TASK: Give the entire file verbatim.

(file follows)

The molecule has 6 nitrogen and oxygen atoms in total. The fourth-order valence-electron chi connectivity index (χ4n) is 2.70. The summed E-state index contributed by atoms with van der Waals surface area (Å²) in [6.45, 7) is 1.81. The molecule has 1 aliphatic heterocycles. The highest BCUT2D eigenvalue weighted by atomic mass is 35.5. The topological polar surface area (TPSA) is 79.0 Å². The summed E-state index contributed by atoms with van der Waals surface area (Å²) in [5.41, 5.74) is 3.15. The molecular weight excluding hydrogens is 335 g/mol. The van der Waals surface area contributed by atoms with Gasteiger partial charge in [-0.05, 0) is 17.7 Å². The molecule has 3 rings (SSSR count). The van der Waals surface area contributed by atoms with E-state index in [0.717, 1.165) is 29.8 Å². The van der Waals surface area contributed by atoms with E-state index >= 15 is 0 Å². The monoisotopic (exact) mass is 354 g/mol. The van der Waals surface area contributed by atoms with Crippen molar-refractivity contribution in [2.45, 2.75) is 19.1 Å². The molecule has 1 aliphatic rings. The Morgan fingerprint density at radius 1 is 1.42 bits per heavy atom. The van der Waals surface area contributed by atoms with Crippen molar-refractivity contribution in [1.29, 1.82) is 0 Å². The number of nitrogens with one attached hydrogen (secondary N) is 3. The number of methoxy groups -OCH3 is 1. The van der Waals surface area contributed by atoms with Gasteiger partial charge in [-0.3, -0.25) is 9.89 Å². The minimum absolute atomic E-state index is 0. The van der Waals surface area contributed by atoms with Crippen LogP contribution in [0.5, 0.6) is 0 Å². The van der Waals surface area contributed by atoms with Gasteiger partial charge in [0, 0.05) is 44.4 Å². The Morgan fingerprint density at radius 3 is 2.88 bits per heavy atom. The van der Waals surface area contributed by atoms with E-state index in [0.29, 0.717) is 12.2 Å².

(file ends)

The molecule has 6 nitrogen and oxygen atoms in total. The fourth-order valence-electron chi connectivity index (χ4n) is 2.70. The summed E-state index contributed by atoms with van der Waals surface area (Å²) in [6.45, 7) is 1.81. The molecule has 1 aliphatic heterocycles. The highest BCUT2D eigenvalue weighted by atomic mass is 35.5. The topological polar surface area (TPSA) is 79.0 Å². The summed E-state index contributed by atoms with van der Waals surface area (Å²) in [5.41, 5.74) is 3.15. The molecular weight excluding hydrogens is 335 g/mol. The van der Waals surface area contributed by atoms with Gasteiger partial charge in [-0.05, 0) is 17.7 Å². The molecule has 3 rings (SSSR count). The van der Waals surface area contributed by atoms with E-state index in [0.717, 1.165) is 29.8 Å². The van der Waals surface area contributed by atoms with E-state index >= 15 is 0 Å². The monoisotopic (exact) mass is 354 g/mol. The van der Waals surface area contributed by atoms with Crippen molar-refractivity contribution in [2.45, 2.75) is 19.1 Å². The molecule has 1 aliphatic rings. The Morgan fingerprint density at radius 1 is 1.42 bits per heavy atom. The van der Waals surface area contributed by atoms with Crippen molar-refractivity contribution in [1.29, 1.82) is 0 Å². The number of nitrogens with one attached hydrogen (secondary N) is 3. The number of methoxy groups -OCH3 is 1. The van der Waals surface area contributed by atoms with Gasteiger partial charge in [-0.3, -0.25) is 9.89 Å². The minimum absolute atomic E-state index is 0. The van der Waals surface area contributed by atoms with Crippen LogP contribution in [0.5, 0.6) is 0 Å². The van der Waals surface area contributed by atoms with Gasteiger partial charge in [0, 0.05) is 44.4 Å². The Morgan fingerprint density at radius 3 is 2.88 bits per heavy atom. The van der Waals surface area contributed by atoms with E-state index in [0.29, 0.717) is 12.2 Å².